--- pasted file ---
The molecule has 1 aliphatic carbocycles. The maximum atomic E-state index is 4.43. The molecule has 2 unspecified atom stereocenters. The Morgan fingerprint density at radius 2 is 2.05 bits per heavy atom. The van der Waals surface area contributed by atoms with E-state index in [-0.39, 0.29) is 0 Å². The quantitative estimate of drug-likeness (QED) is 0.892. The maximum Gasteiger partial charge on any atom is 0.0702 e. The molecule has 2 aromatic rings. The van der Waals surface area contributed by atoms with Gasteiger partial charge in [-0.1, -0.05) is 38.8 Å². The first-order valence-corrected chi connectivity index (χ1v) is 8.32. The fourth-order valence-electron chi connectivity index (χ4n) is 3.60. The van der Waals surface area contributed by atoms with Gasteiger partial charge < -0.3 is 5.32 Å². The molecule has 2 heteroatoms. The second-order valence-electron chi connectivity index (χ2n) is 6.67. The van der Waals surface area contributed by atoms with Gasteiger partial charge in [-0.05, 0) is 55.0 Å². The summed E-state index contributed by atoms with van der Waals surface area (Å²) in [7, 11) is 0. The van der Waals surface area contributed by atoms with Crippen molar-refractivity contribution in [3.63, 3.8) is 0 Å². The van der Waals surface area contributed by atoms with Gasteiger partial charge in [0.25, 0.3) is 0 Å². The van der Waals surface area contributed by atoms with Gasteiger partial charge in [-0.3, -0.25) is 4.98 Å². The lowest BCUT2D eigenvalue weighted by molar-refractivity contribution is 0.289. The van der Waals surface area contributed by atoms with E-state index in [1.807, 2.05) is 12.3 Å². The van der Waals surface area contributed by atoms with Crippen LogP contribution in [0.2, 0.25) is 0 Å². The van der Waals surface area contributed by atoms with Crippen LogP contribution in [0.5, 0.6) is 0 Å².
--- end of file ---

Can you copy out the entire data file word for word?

The molecule has 1 aliphatic carbocycles. The maximum atomic E-state index is 4.43. The molecule has 2 unspecified atom stereocenters. The Morgan fingerprint density at radius 2 is 2.05 bits per heavy atom. The van der Waals surface area contributed by atoms with E-state index in [-0.39, 0.29) is 0 Å². The quantitative estimate of drug-likeness (QED) is 0.892. The maximum Gasteiger partial charge on any atom is 0.0702 e. The molecule has 2 aromatic rings. The van der Waals surface area contributed by atoms with Gasteiger partial charge in [-0.1, -0.05) is 38.8 Å². The first-order valence-corrected chi connectivity index (χ1v) is 8.32. The fourth-order valence-electron chi connectivity index (χ4n) is 3.60. The van der Waals surface area contributed by atoms with Gasteiger partial charge < -0.3 is 5.32 Å². The molecule has 2 heteroatoms. The second-order valence-electron chi connectivity index (χ2n) is 6.67. The van der Waals surface area contributed by atoms with Gasteiger partial charge in [-0.05, 0) is 55.0 Å². The summed E-state index contributed by atoms with van der Waals surface area (Å²) in [7, 11) is 0. The van der Waals surface area contributed by atoms with Crippen molar-refractivity contribution in [3.63, 3.8) is 0 Å². The van der Waals surface area contributed by atoms with Gasteiger partial charge in [0.25, 0.3) is 0 Å². The van der Waals surface area contributed by atoms with Gasteiger partial charge in [-0.3, -0.25) is 4.98 Å². The lowest BCUT2D eigenvalue weighted by molar-refractivity contribution is 0.289. The van der Waals surface area contributed by atoms with E-state index in [1.807, 2.05) is 12.3 Å². The van der Waals surface area contributed by atoms with Crippen LogP contribution in [0.2, 0.25) is 0 Å². The van der Waals surface area contributed by atoms with Crippen LogP contribution in [0.5, 0.6) is 0 Å².